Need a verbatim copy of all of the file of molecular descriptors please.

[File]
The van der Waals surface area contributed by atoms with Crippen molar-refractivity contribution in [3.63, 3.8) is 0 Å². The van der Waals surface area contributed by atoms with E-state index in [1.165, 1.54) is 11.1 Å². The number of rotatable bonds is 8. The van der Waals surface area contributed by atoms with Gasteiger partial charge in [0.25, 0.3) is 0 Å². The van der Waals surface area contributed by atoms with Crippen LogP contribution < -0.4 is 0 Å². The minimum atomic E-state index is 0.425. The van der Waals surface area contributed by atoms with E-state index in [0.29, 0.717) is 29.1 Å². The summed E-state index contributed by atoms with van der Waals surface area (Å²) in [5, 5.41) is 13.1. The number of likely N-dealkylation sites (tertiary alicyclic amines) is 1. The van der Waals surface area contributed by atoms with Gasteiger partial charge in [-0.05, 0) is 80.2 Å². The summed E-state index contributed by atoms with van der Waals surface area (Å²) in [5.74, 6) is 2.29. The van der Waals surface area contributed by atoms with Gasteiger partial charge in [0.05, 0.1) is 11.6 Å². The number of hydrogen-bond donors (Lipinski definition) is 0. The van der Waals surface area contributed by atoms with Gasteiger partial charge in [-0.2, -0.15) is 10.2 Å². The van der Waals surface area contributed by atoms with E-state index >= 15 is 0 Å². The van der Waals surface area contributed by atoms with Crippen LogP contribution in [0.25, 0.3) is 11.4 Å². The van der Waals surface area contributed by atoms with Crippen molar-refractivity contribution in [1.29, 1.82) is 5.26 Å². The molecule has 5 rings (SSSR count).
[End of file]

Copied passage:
The van der Waals surface area contributed by atoms with Crippen molar-refractivity contribution in [3.63, 3.8) is 0 Å². The van der Waals surface area contributed by atoms with E-state index in [1.165, 1.54) is 11.1 Å². The number of rotatable bonds is 8. The van der Waals surface area contributed by atoms with Gasteiger partial charge in [0.25, 0.3) is 0 Å². The van der Waals surface area contributed by atoms with Crippen LogP contribution < -0.4 is 0 Å². The minimum atomic E-state index is 0.425. The van der Waals surface area contributed by atoms with E-state index in [0.29, 0.717) is 29.1 Å². The summed E-state index contributed by atoms with van der Waals surface area (Å²) in [5, 5.41) is 13.1. The number of likely N-dealkylation sites (tertiary alicyclic amines) is 1. The van der Waals surface area contributed by atoms with Gasteiger partial charge in [-0.05, 0) is 80.2 Å². The summed E-state index contributed by atoms with van der Waals surface area (Å²) in [5.74, 6) is 2.29. The van der Waals surface area contributed by atoms with Gasteiger partial charge in [0.05, 0.1) is 11.6 Å². The number of hydrogen-bond donors (Lipinski definition) is 0. The van der Waals surface area contributed by atoms with Gasteiger partial charge in [-0.2, -0.15) is 10.2 Å². The van der Waals surface area contributed by atoms with E-state index >= 15 is 0 Å². The van der Waals surface area contributed by atoms with Crippen LogP contribution in [0.25, 0.3) is 11.4 Å². The van der Waals surface area contributed by atoms with Crippen molar-refractivity contribution in [1.29, 1.82) is 5.26 Å². The molecule has 5 rings (SSSR count).